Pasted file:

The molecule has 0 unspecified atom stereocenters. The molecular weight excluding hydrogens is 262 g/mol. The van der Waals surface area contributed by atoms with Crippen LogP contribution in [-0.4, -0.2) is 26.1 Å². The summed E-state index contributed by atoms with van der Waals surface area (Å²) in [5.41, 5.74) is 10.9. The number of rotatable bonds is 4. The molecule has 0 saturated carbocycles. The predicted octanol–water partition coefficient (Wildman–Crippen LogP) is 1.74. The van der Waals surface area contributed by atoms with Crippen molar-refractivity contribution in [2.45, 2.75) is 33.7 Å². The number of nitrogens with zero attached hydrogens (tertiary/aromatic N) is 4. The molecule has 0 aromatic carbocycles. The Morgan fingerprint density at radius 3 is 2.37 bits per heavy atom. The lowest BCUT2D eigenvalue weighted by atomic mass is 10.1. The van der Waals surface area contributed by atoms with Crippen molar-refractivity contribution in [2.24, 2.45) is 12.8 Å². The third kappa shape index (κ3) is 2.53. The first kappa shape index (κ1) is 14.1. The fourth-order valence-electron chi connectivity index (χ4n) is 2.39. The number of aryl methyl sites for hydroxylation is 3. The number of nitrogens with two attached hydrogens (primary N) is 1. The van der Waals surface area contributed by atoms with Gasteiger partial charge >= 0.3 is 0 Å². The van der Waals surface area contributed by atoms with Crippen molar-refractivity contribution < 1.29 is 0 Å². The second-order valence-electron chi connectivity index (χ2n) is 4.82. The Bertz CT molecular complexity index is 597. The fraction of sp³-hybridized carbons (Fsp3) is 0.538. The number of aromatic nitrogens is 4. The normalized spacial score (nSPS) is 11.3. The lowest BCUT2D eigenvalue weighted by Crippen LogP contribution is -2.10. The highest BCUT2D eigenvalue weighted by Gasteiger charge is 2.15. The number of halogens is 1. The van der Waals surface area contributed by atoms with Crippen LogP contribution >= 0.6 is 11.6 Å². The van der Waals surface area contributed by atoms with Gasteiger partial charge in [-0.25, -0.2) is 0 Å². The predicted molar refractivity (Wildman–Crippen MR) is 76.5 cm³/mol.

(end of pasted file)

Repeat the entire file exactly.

The molecule has 0 unspecified atom stereocenters. The molecular weight excluding hydrogens is 262 g/mol. The van der Waals surface area contributed by atoms with Crippen LogP contribution in [-0.4, -0.2) is 26.1 Å². The summed E-state index contributed by atoms with van der Waals surface area (Å²) in [5.41, 5.74) is 10.9. The number of rotatable bonds is 4. The molecule has 0 saturated carbocycles. The predicted octanol–water partition coefficient (Wildman–Crippen LogP) is 1.74. The van der Waals surface area contributed by atoms with Crippen molar-refractivity contribution in [2.45, 2.75) is 33.7 Å². The number of nitrogens with zero attached hydrogens (tertiary/aromatic N) is 4. The molecule has 0 aromatic carbocycles. The Morgan fingerprint density at radius 3 is 2.37 bits per heavy atom. The lowest BCUT2D eigenvalue weighted by atomic mass is 10.1. The van der Waals surface area contributed by atoms with Crippen molar-refractivity contribution in [2.24, 2.45) is 12.8 Å². The third kappa shape index (κ3) is 2.53. The first kappa shape index (κ1) is 14.1. The fourth-order valence-electron chi connectivity index (χ4n) is 2.39. The number of aryl methyl sites for hydroxylation is 3. The number of nitrogens with two attached hydrogens (primary N) is 1. The van der Waals surface area contributed by atoms with Gasteiger partial charge >= 0.3 is 0 Å². The van der Waals surface area contributed by atoms with Crippen molar-refractivity contribution < 1.29 is 0 Å². The second-order valence-electron chi connectivity index (χ2n) is 4.82. The Bertz CT molecular complexity index is 597. The fraction of sp³-hybridized carbons (Fsp3) is 0.538. The number of aromatic nitrogens is 4. The normalized spacial score (nSPS) is 11.3. The lowest BCUT2D eigenvalue weighted by Crippen LogP contribution is -2.10. The highest BCUT2D eigenvalue weighted by Gasteiger charge is 2.15. The number of halogens is 1. The van der Waals surface area contributed by atoms with Crippen LogP contribution >= 0.6 is 11.6 Å². The van der Waals surface area contributed by atoms with Gasteiger partial charge in [-0.25, -0.2) is 0 Å². The predicted molar refractivity (Wildman–Crippen MR) is 76.5 cm³/mol.